Despite our current President’s reluctance to adequately value Liberty in the big bad World, evidenced by his half-hearted, fool-headed response to freedom seekers in Iran and his flagrantly appalling response to the Honduran's trying to preserve their democracy, American Independence is still worthy of universal celebration, as it has benefited the earth many times over. Our Declaration of Independence is a tenacious piece of paper whose spirit still ripples outward from Manifest Destiny and beyond: to the fledgling democracies in Eastern Europe under the ominous shadow of the Russian bear; to the world's second largest economy in East Asia enjoying unprecedented freedoms and prosperity; to the Parisian youth enjoying his right to demonstrate; to the Shiite in Basra free to take part in her government; to the South Korean, mourning the plight of family living in the North, but thankful people in Seoul have it a hundred-fold better; to the Vietnamese-American in every state of the Union enjoying prosperity instead of being cold and dead; to Afghan girls, still bearing a lot of oppression, but able to go to a school; to the Italian that remembers Mussolini and Hitler - American Independence was there.

God bless our forefathers for their incredible contribution to mankind and to the heroic men and women who have fought to defend it.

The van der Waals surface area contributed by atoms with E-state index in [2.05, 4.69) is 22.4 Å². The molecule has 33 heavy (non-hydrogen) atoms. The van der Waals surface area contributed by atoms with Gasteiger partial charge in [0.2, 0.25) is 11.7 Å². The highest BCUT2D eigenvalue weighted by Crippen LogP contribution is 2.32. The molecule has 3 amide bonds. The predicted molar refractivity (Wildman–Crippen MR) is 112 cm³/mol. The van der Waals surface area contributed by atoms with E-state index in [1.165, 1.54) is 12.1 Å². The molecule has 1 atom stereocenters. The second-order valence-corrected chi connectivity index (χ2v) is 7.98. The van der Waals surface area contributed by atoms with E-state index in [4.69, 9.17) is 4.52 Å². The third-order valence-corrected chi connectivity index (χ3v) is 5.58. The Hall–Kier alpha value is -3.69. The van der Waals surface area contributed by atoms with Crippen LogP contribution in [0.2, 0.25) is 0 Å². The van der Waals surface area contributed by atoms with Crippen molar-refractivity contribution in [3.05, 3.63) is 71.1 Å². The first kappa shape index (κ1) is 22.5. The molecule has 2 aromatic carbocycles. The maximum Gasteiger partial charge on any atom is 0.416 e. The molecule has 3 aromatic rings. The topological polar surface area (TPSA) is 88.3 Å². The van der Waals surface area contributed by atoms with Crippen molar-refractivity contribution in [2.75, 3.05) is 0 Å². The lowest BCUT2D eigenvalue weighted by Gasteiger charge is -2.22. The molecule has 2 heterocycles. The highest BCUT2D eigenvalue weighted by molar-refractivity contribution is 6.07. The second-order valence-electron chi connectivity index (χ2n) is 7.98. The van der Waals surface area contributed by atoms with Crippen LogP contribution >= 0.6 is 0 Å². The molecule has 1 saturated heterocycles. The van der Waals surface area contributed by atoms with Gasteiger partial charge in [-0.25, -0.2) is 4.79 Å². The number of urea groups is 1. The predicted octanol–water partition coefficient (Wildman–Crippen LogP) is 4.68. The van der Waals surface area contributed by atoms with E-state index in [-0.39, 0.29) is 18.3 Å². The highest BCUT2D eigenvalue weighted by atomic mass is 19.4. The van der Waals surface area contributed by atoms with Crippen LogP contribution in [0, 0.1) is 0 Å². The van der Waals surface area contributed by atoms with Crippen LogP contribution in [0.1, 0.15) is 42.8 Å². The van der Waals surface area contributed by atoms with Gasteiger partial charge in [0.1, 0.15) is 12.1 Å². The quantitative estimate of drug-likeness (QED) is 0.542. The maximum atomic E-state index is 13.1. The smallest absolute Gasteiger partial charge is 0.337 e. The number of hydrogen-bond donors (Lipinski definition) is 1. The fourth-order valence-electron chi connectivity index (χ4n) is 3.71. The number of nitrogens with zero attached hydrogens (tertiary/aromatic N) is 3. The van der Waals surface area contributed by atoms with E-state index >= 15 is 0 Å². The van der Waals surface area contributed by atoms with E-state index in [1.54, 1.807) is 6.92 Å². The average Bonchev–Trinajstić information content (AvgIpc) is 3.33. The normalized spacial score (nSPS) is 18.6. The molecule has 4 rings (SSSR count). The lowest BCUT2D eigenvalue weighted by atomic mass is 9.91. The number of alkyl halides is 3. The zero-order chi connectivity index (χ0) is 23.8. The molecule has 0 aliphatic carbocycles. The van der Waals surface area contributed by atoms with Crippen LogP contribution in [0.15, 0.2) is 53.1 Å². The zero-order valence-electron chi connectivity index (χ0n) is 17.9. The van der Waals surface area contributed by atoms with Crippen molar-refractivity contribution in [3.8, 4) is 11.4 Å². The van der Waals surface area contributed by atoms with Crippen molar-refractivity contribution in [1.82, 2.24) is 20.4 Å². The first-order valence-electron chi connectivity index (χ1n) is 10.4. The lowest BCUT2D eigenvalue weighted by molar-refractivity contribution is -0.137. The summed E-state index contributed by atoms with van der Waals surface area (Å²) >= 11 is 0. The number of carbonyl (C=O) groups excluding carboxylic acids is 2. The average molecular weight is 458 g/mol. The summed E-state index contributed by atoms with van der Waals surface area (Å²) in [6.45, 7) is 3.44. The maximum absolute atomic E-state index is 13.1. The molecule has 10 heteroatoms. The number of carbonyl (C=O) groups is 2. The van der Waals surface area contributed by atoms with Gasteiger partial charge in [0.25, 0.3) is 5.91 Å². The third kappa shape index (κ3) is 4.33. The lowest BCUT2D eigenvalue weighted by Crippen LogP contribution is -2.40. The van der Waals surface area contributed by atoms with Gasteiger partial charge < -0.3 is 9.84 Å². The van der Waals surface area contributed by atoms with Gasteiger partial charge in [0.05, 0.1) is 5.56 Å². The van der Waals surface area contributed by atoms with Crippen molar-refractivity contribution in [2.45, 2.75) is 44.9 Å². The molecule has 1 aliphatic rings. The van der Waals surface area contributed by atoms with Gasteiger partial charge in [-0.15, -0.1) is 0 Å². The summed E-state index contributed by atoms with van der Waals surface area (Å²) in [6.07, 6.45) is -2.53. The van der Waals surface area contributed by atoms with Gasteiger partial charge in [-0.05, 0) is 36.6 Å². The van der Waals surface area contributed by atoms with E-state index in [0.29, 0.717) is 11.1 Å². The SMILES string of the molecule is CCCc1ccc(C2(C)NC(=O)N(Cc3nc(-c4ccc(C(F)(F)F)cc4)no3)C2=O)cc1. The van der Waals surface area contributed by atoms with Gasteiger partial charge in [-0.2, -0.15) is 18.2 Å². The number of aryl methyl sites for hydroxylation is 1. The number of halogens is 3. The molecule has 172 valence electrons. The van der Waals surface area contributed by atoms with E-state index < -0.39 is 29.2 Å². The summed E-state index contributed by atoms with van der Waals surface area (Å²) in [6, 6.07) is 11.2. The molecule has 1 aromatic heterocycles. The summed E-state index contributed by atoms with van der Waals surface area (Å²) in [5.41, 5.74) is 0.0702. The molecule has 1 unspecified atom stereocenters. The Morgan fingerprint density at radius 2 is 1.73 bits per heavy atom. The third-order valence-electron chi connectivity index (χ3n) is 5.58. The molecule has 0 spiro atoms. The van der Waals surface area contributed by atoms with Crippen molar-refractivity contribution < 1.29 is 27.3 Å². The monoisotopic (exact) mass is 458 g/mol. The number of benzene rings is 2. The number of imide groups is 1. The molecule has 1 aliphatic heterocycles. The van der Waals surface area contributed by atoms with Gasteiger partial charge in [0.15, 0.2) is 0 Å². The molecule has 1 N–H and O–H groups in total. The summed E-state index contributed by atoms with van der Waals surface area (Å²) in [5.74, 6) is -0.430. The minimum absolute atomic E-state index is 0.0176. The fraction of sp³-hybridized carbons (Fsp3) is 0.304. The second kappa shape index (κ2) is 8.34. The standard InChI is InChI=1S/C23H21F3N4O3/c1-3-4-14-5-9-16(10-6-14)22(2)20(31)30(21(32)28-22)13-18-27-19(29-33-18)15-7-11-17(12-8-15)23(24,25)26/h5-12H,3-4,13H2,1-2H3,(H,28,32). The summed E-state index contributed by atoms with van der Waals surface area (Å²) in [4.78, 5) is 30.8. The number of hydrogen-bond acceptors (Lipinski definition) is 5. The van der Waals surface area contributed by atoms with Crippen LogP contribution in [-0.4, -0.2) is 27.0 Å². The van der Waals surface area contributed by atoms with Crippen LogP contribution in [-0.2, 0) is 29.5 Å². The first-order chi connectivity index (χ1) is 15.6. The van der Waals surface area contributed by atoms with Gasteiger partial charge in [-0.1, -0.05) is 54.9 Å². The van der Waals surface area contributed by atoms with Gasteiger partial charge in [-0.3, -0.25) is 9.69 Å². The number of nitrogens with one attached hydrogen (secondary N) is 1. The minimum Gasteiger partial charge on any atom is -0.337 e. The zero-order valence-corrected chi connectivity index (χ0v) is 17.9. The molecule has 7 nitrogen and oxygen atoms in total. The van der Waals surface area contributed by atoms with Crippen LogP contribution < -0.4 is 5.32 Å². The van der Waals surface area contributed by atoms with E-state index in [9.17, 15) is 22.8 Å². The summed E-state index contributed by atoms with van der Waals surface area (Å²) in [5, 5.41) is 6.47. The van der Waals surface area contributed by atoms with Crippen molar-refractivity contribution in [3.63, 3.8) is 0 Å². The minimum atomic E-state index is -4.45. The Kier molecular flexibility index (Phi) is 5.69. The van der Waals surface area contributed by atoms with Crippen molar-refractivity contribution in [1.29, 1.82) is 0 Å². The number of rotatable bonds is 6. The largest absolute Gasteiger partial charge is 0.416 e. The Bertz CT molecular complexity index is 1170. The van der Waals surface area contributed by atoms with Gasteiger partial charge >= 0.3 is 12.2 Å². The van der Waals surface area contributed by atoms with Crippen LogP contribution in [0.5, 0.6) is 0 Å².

Thursday, June 25, 2009

deadCENTER, Oklahoma City, Oklahoma, North America, United States, Western Hemisphere, Earth

Our very own Shelby Button (AKA Charlie Parsley, AKA Farm Boy) went to OKC's premiere film festival featuring serious cinematic features as indicated in the shot above (the aftermath of some bad Popeye's methinks) and then turned around and filed a report over at the House Next Door.

Monday, June 22, 2009

And the punks shall inherit the Earth

"I know a lot of you are saying 'What can I do? I'm just a little punk. I don't count.' Well, you're dead wrong! The little punks have always counted because in the long run the character of a country is the sum total of the character of its little punks.

But, we've all got to get in there and pitch. We can't win the old ballgame unless we have teamwork. And that's where every John Doe comes in. It's up to him to get together with his teammates. And your teammate, my friend, is the guy next door to you. Your neighbor -- he's a terribly important guy that guy next door. You're gonna need him and he's gonna need you, so look him up. If he's sick, call on him. If he's hungry, feed him. If he's out of a job, find him one."

- John Doe, "Meet John Doe"

And in case you need more of a kick in the's the First Lady. I don't want to be the one to tell her I'm too busy to help my neighbor.

Wednesday, June 17, 2009

Easy Pickin's: The Gerald R. Ford Museum

Last week, a business trip took me to Grand Rapids, Michigan, home to 38th President Gerald R. Ford. The museum was just across the Grand River from my hotel, so I couldn't pass up the opportunity, even for someone considered to be a caretaker president.

As is typical, the museum starts off with a 20-minute video, in which the late president himself takes some credit for ending the Cold War. While this may sound like an overreach, in reality, foreign policy regarding the Soviet Union was actually a consistent thread from Truman through George H. W. Bush. Reagan had great follow-through in knocking down what had been teed up for him by previous presidents. No doubt Ford getting Brezhnev to recognize the principle of human rights at Helsinki further eroded the foundation of Stalin's legacy.